Give Yourself a Leg Up: 4 Body Language Tips for Stronger Negotiation

You may already be confident with your negotiation skills – but what better way to give yourself a leg up than by backing your words up with bold body language? With a few easy but influential body language tips, you’ll give yourself a competitive edge the other person isn’t expecting. 

From meetings to salary negotiations, having resilient negotiation skills come in handy more ways than one. And nothing conveys your authority quite like body language that radiates integrity and confidence.

After all, humans can make over 250,000 facial expressions and more than 2,000 distinct hand gestures. So your actions are going to pack more of a punch than the words you say – just make sure they work in your favor.

Try these powerful body language moves to really get your point across.

Watch facial expressions

We’ve all said it to a significant other at one point: “And what does that look mean?!” That same thought can come up during negotiations if you aren’t paying close attention to your facial expressions. It’s human nature to wrinkle your forehead when you’re thinking. But it can give off the wrong message and end up working against you.

If you want to look like you’re interested in the topic or really contemplating something, give a slight arch in your eyebrows. Avoid lowering your head, as this can be taken as secretive or shyness. Instead, keep your chin tiled slightly up. Since this move exposes your neck, you’re showing a sense of trust and vulnerability.

Or, if you’re meeting someone for the first time and want to put them at ease, try quickly raising and lowering your eyebrows. This gesture, called the “eyebrow flash” only lasts one-sixth of a second and lets the person know you don’t pose a threat.

Powerful eye contact

There’s just something about eye contact that shows sincerity and conviction. And everyone knows the importance of maintaining it –  but how much is too much? Blinking frequently can come across as aggressive or overbearing, while not enough can convey nervousness.

Aim for the 60% rule. For 60% of the conversation, maintain eye contact while blinking naturally. For the remaining 40%, let your eyes wander elsewhere, such as the document you’re discussing. Remember: It’s OK to look away when you’re thinking or digesting information.

A side note to any squinters: Get to your eye doctor! People tend to perceive squinting as unhappiness or feeling threatened.

Nail the handshake

Even though it’s been a sign of peace for centuries, 70% of professionals reported they didn’t feel confident with their handshake, according to a Chevrolet survey. Some of the biggest concerns? Sweaty palms, gripping too hard, and not maintaining eye contact.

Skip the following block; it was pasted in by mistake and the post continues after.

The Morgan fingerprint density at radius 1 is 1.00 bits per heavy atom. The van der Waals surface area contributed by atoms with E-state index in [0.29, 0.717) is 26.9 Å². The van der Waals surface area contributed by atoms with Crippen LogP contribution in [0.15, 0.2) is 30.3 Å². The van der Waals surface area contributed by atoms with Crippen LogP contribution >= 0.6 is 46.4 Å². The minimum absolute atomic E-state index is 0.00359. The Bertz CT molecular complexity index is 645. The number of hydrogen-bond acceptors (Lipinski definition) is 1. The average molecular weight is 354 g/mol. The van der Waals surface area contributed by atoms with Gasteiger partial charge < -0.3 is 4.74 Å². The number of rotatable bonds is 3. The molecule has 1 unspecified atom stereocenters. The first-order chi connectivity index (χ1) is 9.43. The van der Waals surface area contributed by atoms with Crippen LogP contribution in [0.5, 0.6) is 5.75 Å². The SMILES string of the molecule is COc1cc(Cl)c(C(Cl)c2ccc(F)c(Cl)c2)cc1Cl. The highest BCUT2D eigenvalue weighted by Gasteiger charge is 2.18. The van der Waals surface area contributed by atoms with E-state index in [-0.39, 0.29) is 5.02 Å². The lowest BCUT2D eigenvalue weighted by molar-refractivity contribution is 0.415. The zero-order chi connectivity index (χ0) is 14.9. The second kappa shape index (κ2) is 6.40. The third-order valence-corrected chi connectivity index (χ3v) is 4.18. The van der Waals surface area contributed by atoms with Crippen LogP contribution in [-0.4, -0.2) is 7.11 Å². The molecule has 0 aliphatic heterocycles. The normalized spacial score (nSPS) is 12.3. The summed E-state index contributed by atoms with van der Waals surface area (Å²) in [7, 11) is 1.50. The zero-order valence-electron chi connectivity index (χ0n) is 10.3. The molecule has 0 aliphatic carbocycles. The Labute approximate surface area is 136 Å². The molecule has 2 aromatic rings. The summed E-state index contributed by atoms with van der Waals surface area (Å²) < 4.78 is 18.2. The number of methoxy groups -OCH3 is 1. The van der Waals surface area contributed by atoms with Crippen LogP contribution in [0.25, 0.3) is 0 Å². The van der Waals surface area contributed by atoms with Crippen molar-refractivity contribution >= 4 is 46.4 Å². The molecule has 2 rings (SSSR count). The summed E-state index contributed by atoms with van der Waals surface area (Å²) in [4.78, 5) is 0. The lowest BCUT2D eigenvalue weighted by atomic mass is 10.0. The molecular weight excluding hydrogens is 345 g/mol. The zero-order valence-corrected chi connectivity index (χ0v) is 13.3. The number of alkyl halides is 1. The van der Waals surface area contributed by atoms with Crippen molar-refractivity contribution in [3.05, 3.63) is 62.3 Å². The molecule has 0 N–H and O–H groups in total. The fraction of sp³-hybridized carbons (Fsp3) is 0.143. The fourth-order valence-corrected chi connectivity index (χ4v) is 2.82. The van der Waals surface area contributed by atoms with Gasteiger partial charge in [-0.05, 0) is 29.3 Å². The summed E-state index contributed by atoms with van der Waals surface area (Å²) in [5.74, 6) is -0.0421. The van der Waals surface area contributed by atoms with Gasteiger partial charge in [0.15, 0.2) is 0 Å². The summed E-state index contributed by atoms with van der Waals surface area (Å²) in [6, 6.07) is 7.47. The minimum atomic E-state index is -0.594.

Our palms are sweating just reading that list!

The survey also found 32% of women never shake hands. There’s a lot to consider: A soft handshake can give off an insecure vibe, while a quick one can show arrogance. But the right handshake can instantly spark trust and comradery.

Luckily, scientists have found the sweet spot: A firm squeeze, with three shakes.

Two other points to keep in mind: Keeping one hand in your pocket while shaking hands with the other is bad etiquette, and shows casualness. So does sitting while shaking hands. As a general rule, keep your other hand by your side as you stand.

Use your limbs to listen

Think about your mannerisms when you’re stressed or nervous. Odds are, you’re tapping your foot, crossing your arms, standing with your legs tightly pressed together, etc. And people pick up on these movements especially during a tense conversation, like a negotiation.

This is especially true when it comes to crossing your arms or legs. Because you appear distant and closed off, there isn’t going to be much room for trust. You’re going to look as though you’ve already made up your mind, and you aren’t willing to budge. So why should the other person?

Having an “open” posture will make others feel more comfortable, and allow an easier conversation to flow. Stand with your legs hip-width apart and your hands down by your sides. If this feels too lax, you can clasp your hands in front of you.

When you want to show someone you’re really listening to what they have to say, put your hand under your chin and tilt your head slightly to the side. As for your legs, point your feet and knees toward the person. This small yet powerful movement shows you’re giving the person your full attention – and hopefully, they’ll return the favor.

Don’t underestimate the power of these small yet influential nonverbal changes – they may just be enough of an edge to drive your point home.